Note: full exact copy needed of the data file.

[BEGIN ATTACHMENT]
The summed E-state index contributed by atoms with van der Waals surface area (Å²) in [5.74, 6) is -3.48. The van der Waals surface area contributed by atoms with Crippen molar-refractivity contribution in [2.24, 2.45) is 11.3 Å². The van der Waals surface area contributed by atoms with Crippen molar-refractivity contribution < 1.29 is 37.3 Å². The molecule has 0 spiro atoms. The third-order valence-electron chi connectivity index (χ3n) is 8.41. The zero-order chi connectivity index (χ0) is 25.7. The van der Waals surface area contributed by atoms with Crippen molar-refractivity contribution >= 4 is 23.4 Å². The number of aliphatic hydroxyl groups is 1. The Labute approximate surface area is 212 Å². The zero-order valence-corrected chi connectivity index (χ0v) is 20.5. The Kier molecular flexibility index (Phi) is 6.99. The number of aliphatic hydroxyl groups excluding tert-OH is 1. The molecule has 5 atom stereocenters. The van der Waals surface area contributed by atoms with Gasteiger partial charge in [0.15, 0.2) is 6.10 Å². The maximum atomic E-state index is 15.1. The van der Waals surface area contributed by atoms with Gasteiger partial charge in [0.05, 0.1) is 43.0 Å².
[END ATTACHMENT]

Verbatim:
The summed E-state index contributed by atoms with van der Waals surface area (Å²) in [5.74, 6) is -3.48. The van der Waals surface area contributed by atoms with Crippen molar-refractivity contribution in [2.24, 2.45) is 11.3 Å². The van der Waals surface area contributed by atoms with Crippen molar-refractivity contribution < 1.29 is 37.3 Å². The molecule has 0 spiro atoms. The third-order valence-electron chi connectivity index (χ3n) is 8.41. The zero-order chi connectivity index (χ0) is 25.7. The van der Waals surface area contributed by atoms with Crippen molar-refractivity contribution >= 4 is 23.4 Å². The number of aliphatic hydroxyl groups is 1. The Labute approximate surface area is 212 Å². The zero-order valence-corrected chi connectivity index (χ0v) is 20.5. The Kier molecular flexibility index (Phi) is 6.99. The number of aliphatic hydroxyl groups excluding tert-OH is 1. The molecule has 5 atom stereocenters. The van der Waals surface area contributed by atoms with Gasteiger partial charge in [0.15, 0.2) is 6.10 Å². The maximum atomic E-state index is 15.1. The van der Waals surface area contributed by atoms with Gasteiger partial charge in [0.05, 0.1) is 43.0 Å².